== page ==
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Early Exposure Reduces Peanut Allergy


NBC Nightly News - March 4, 2016 婴儿期接触花生有可能防止危及生命的过敏反应。 Introducing infants to peanuts may protect against life-threatening allergies.

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Lester Holt, Anchor, NBC Nightly News: We're back with encouraging medical news in the battle against a growing problem in the U.S.: Dangerous peanut allergies in children. New research out today could give new hope to parents of high-risk kids. It found that exposing children early - very early - may help them avoid peanut allergies altogether. NBC's Erica Hill has details...(BS: There you go!)
Erica Hill, Reporter, NBC News: 3-year-old Cole Schroer was born with a high risk for peanut allergy, but instead of keeping peanuts out of his diet...(BS: You like those things!)...Cole's father, an allergist, introduced them when he was just six months old.
Brian Schroer: There was no scientific evidence one way or the other about how to introduce peanuts to him, so I just decided, we may as well just give it to him.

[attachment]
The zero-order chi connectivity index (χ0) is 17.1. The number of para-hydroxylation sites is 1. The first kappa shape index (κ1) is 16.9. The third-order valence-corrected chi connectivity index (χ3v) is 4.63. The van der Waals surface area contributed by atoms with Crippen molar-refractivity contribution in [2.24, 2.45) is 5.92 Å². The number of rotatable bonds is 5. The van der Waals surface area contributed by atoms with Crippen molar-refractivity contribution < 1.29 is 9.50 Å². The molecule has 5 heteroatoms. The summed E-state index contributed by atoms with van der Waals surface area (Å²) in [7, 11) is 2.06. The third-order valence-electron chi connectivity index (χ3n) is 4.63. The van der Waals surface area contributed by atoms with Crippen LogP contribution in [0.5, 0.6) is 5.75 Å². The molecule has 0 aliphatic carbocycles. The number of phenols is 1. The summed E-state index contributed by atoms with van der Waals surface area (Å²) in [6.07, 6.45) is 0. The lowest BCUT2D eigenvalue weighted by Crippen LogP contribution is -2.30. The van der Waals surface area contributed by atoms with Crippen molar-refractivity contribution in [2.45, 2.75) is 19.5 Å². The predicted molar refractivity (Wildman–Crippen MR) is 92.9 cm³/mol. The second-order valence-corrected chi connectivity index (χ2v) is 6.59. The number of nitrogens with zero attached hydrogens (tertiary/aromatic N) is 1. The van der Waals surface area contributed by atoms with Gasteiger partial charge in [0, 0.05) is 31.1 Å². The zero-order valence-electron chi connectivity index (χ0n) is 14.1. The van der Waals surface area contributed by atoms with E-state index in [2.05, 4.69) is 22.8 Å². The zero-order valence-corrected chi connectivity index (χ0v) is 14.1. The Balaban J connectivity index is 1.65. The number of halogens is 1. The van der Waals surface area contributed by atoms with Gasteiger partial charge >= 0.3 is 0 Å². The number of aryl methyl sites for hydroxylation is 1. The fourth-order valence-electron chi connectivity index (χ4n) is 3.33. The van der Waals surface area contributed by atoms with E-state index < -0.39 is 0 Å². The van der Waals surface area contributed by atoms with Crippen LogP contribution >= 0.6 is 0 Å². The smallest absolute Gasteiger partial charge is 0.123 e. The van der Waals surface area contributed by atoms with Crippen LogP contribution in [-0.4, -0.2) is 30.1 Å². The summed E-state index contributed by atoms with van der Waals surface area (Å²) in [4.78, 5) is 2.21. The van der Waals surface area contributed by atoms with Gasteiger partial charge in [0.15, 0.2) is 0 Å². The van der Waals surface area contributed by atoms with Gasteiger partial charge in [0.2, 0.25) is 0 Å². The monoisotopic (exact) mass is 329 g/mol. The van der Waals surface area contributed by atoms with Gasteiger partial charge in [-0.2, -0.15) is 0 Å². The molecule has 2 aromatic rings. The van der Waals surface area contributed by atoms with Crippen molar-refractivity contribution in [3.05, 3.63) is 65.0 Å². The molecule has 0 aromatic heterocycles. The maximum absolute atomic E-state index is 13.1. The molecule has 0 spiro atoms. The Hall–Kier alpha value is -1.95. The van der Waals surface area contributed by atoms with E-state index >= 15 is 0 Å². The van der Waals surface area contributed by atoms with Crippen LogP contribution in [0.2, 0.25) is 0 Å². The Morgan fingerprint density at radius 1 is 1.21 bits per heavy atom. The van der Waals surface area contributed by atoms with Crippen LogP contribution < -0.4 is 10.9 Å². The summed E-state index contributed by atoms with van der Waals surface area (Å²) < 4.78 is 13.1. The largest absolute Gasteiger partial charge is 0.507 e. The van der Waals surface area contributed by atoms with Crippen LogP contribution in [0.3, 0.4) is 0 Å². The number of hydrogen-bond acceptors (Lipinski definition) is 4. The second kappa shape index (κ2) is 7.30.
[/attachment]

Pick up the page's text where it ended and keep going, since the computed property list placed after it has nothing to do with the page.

EH: It's the same approach they took with older son Calvin, now 6 [years old]. For years, the conventional wisdom was that high-risk children should avoid peanuts, the most prevalent food allergen, before the age of 2...(BS: How about one more?)...Now, research is finding what the Schroer family learned early on:
Dr. Clifford Bassett, Allergist, NYU Langone Medical Center: There's an 80% reduction in peanut allergy in individual infants and babies that were exposed to peanut early on in life. So, that's very revolutionary.
EH: Two new studies published in The New England Journal of Medicine (NEJM) further support the thinking. The first found most high-risk children who regularly consumed peanuts from the age of four months until age 5 [years], remained allergy-free even after avoiding peanuts for another year. In a second study, researchers found exposure to other foods at a young age, including eggs, yogurt, sesame and whitefish, could also protect against allergies.
CB: It's very exciting to think that we can have an approach on preventing allergies, particularly food allergies. We're not there yet.
EH: Experts recommend consulting with your physician before introducing potential allergens at home. The Schroer family is confident early exposure worked for their boys. Neither has developed a peanut allergy.
BS: As a father, it really made me feel better that I ended up probably doing the right thing in terms of giving Cole and Calvin peanuts early.
EH: Peace of mind for parent and child. Erica Hill, NBC News, New York.
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